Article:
Childhood Trauma Associated With Lifetime Drug Use in Teens Interview with:

Hannah Carliner, ScD MPH Post Doctoral Fellow in Substance Abuse Epidemiology Mailman School of Public Health Columbia University

Dr. Hannah Carliner

Hannah Carliner, ScD MPH
Post Doctoral Fellow in Substance Abuse Epidemiology
Mailman School of Public Health
Columbia University What is the background for this study? What are the main findings?

Dr. Carliner: We know from previous research that traumatic experiences in childhood can have far-reaching effects on the mental and physical health of adults, including increasing the risk for substance use disorders. There is a particularly strong body of evidence about this concerning exposure to child abuse and various other forms of family dysfunction and violence.

However, no previous studies have examined a wider range of traumatic childhood experiences and their link to experimentation with different kinds of drugs in adolescence. While some studies have interviewed adults about initiation of drug use at this age, those results are not as reliable as interviewing teens directly.

Using a nationally-representative sample of almost 10,000 non-institutionalized U.S. adolescents, we therefore determined that childhood trauma was associated with lifetime drug use in teens– not only with clinically-significant disordered drug use, but even with just trying drugs one time. What should readers take away from your report?

Dr. Carliner: Physical and sexual assault and witnessing domestic violence are particularly harmful to children. But traumatic accidents, natural disasters, and physical illness may also be linked to cocaine and other drug use among teens. Coping with these traumatic memories may lead teens to try to self-medicate by using psychoactive drugs. Caregivers, teachers, and clinicians should be aware of this possible consequence of trauma that may have been experienced years earlier, so they can try to direct teens towards productive coping strategies for dealing with current stress, rather than use of illicit drugs. Moreover, teens who develop drug use problems may benefit from trauma-focused treatment that directly addresses this history, above and beyond standard substance use treatment best practices. Addressing drug use among adolescents with a history of childhood trauma has the potential to halt a domino effect of negative behavioral, social, and health outcomes that are often associated with these traumatic experiences. What recommendations do you have for future research as a result of this study?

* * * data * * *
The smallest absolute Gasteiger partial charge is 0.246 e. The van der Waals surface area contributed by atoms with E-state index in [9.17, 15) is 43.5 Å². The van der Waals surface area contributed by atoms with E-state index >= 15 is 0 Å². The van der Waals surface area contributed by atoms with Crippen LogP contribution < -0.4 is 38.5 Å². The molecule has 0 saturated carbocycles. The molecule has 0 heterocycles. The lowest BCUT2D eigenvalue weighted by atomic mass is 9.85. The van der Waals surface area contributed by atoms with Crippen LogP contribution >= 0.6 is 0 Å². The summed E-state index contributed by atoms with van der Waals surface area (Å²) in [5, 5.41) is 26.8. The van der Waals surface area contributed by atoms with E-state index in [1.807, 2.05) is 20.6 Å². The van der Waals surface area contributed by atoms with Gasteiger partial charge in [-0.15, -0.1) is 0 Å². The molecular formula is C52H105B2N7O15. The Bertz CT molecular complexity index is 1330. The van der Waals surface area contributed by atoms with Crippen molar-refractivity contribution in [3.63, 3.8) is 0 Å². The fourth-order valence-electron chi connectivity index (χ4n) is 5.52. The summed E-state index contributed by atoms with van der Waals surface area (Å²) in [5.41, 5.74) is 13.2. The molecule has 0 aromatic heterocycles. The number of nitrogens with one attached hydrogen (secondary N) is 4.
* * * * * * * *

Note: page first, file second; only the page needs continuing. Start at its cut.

Dr. Carliner: First and foremost, epidemiological and intervention studies should determine the most effective ways to prevent perpetration of violence against children and others. Unfortunately, we will never prevent all forms of trauma, so future research should continue to explore whether any of these patterns of associations between specific types of trauma and use of specific drugs persist in other samples, in order to inform treatment and interventions.

Studies should also explore both the risk and protective pathways between exposure to trauma and early drug use, and how socio-environmental factors such as peer groups, social norms, and drug availability may affect this trajectory into adulthood. Thank you for your contribution to the community.


1. Hannah Carliner, Katherine M. Keyes, Katie A. McLaughlin, Jacquelyn L. Meyers, Erin C. Dunn, Silvia S. Martins. Childhood Trauma and Illicit Drug Use in Adolescence: A Population-Based National Comorbidity Survey Replication–Adolescent Supplement Study. Journal of the American Academy of Child & Adolescent Psychiatry, 2016; DOI:10.1016/j.jaac.2016.05.010

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Last Updated on June 11, 2016 by Marie Benz MD FAAD